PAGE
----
Resource created by Sarah Hirst, in collaboration with Leeds Museums and Galleries.
This resource explores the issues around who writes our histories, and how this has affected how women are (under)represented and presented in the historical record. It then provides two examples of women from very different time periods who were leaders in their own right.
- KS2 History: The Roman Empire and its impact on Britain | Local history study (Leeds / Yorkshire) | Significant people from the locality (Leeds / Yorkshire) (Cartimandua chapter)
- KS3 History: Ideas, political power, industry and empire: Britain, 1745-1901 (Elizabeth Beecroft chapter)
- KS2 Citizenship: Developing good relationships and respecting the differences between people - to think about the lives of people living in other places and times, and people with different values and customs.
Discussion and Activity Ideas
The following ideas are more generally based around the subject of women, history and women's history. Each of the case studies (Cartimundua and Betty Beecroft) also have discussion and activity ideas relevant to their content.
General Discussion Ideas
- What female historical figures do you find interesting or inspiring, and what is it about them that inspires you?
- What are the biggest challenges that face women today? You could consider the workplace, in the home, in schools, in government or positions of power, social expectations or perceptions of women.
- How do you think these will change in the next twenty years?
- If you lived in the past, how would gender expectations shape your life differently? This can be related to a recent, or particular period of historical study. You could think about:
- access to money
- job prospects
- ability to be independent
- cultural norms and expectations
- voting rights
- Which women, alive today, do you think will be significant for future generations and why?
- What, if any, have been your experiences of sexism or other forms of discrimination?
- How do you think these can be prevented from happening again, or to someone else?
General Activity Ideas
- Write about a woman in the past you have been inspired by.
- This could be someone from your family or someone you have read or heard about (they can be famous or unknown).
- As a class, brainstorm the women in history you are familiar with.
- Do they have anything in common?
- What kind of roles did they have?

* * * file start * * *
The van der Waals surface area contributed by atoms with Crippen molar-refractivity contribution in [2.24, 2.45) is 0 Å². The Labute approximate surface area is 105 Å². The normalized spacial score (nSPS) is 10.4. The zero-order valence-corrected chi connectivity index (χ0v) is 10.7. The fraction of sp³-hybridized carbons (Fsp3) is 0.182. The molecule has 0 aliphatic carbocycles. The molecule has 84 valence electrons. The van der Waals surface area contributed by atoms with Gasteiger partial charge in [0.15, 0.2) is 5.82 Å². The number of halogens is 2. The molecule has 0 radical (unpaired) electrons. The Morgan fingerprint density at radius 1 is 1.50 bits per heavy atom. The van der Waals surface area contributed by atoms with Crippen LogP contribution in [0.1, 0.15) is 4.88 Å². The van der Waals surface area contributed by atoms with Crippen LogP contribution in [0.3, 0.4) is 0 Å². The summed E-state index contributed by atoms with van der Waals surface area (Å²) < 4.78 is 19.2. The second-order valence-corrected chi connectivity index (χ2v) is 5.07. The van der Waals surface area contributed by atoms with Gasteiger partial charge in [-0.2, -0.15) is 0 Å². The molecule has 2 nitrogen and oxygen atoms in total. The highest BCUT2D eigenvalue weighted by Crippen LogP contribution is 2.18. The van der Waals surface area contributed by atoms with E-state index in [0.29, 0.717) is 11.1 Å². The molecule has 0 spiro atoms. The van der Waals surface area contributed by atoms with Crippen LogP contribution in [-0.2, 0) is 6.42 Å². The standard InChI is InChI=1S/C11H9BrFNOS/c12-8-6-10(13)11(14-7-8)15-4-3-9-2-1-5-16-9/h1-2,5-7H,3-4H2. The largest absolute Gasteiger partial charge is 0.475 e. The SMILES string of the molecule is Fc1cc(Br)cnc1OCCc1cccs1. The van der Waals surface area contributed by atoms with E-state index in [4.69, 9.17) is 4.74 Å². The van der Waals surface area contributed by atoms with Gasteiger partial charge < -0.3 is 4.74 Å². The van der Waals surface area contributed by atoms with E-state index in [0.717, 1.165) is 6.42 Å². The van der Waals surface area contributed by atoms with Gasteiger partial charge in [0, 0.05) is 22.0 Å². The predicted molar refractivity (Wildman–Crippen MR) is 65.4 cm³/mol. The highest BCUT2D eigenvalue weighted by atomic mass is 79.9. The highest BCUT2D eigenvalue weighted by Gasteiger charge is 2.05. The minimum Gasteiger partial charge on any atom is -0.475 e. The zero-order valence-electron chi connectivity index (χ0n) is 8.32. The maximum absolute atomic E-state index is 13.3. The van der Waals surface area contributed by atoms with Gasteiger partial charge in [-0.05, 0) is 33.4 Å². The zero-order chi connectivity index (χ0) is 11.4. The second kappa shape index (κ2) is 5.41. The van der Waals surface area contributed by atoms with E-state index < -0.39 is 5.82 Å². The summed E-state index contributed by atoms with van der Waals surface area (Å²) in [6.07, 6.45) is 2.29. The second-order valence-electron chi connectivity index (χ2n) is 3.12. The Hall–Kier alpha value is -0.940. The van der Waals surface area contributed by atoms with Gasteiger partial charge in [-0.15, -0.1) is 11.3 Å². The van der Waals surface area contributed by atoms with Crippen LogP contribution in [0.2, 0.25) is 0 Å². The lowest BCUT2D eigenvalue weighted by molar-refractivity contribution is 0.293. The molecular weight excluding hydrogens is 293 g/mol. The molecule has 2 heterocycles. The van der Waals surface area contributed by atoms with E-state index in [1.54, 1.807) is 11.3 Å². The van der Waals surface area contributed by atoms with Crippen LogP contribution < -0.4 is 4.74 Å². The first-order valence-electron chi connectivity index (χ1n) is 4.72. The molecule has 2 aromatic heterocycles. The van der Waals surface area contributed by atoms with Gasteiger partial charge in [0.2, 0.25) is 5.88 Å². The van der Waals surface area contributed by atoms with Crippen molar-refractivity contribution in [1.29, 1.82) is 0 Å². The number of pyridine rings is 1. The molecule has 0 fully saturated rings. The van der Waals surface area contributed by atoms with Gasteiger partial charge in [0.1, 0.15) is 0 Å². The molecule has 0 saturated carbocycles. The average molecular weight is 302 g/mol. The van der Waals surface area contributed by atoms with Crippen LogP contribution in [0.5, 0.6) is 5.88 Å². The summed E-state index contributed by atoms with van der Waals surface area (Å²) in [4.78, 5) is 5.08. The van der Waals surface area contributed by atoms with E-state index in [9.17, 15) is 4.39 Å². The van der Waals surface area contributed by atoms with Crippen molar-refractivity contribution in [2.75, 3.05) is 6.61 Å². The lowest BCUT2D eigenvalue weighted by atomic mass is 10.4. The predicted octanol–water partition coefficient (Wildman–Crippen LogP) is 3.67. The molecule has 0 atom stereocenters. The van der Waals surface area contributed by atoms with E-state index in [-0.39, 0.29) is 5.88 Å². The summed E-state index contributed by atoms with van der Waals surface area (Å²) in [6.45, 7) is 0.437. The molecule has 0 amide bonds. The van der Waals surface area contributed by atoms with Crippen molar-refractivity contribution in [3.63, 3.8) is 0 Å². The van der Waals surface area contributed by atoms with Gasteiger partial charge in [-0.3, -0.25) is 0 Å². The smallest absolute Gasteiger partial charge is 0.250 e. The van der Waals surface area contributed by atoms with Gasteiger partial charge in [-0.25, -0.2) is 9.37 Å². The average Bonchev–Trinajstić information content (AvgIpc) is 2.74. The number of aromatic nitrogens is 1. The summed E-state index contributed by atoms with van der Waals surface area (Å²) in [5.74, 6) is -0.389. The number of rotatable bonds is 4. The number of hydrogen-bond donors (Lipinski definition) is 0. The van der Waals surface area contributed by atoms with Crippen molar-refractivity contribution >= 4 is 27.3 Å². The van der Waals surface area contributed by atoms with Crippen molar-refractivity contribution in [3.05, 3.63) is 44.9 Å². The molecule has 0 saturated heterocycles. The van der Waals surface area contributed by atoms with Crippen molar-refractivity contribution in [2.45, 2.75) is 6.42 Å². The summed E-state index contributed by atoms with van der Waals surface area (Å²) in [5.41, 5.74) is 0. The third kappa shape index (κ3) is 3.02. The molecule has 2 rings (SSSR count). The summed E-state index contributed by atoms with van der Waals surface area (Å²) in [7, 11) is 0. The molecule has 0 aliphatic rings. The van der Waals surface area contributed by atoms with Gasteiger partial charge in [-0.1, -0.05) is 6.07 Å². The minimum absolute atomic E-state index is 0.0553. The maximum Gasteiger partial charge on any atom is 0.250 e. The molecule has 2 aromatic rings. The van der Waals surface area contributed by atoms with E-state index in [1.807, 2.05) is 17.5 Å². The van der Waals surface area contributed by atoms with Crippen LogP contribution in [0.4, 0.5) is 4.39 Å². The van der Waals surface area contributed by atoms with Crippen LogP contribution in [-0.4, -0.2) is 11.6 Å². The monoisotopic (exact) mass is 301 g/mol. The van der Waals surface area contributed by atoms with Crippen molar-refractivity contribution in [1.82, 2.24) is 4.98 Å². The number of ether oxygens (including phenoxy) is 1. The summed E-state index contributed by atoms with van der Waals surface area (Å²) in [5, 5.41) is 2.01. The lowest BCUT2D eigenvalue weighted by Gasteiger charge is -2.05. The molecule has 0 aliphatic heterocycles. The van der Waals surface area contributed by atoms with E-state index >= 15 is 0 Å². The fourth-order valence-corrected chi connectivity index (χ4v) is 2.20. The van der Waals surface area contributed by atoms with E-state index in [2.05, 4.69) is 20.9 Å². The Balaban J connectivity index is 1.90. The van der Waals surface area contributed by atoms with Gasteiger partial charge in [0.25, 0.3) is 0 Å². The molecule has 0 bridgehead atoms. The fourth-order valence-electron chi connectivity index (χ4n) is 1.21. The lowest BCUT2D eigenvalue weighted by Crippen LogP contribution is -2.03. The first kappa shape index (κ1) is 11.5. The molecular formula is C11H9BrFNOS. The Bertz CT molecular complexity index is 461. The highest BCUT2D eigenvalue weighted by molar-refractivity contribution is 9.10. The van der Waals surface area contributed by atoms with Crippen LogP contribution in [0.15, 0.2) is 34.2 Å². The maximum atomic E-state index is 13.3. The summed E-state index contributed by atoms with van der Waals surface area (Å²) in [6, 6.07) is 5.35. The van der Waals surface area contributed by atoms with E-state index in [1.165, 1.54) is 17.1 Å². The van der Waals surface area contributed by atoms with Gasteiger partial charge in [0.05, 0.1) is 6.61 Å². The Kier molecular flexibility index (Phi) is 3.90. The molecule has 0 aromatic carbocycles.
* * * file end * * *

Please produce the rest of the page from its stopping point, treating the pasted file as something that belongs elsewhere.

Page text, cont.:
- Spend a similar time brainstorming men from history.
- Is it easier to think of famous men?
- If so, why do you think this is?
- Research a woman from the past you find interesting or inspiring and create a piece of work about them. For example:
- a report or biography
- a portrait or a sculpture of them
- a timeline of their life
- a webpage or Wikipedia entry
- an imaginary Facebook or Instagram page of what they might post
- Or create a class 'living wax-works' with each pupil dressing up as their chosen woman, and then standing as if a waxwork in a museum. Invite another class to come and ask the 'wax works' questions about their life, and watch them spring to life to answer them.
- Explore art by and/or about women in galleries or online.
- Research an important event in women’s history.
- Create a mini timeline, draw or paint pictures of the event and write placards.
- Plan and film a mini documentary, or write and perform a piece about it.
- Design and create flags, placards or bunting for the classroom on a theme such as women’s rights, examples of everyday sexism, or ‘forgotten’ women in history.
Resources used in researching this Learning Story
- Keegan, Boudica, Cartimandua, Messalina and Agrippina the Younger. Independent women of power and the gendered rhetoric of roman history. Ancient History Resources for Teachers, Vol 34 Issue 2 (January 2004).
- Braund, Observations on Cartimandua. Brittania Vol 15 (1984).
- I.A. Richmond, Queen Cartimandua, The Journal of Roman Studies Vol 44 (1954).
- J. Stewart, The Change in Cartimandua’s character in Annals 12.40 and Histories 3.45, Journal of Ancient Civilisations (2001)
- Allason-Jones, Women in Roman Britain, in S.L. James and S. Dillon, A Companion to Women in the Ancient World (2012).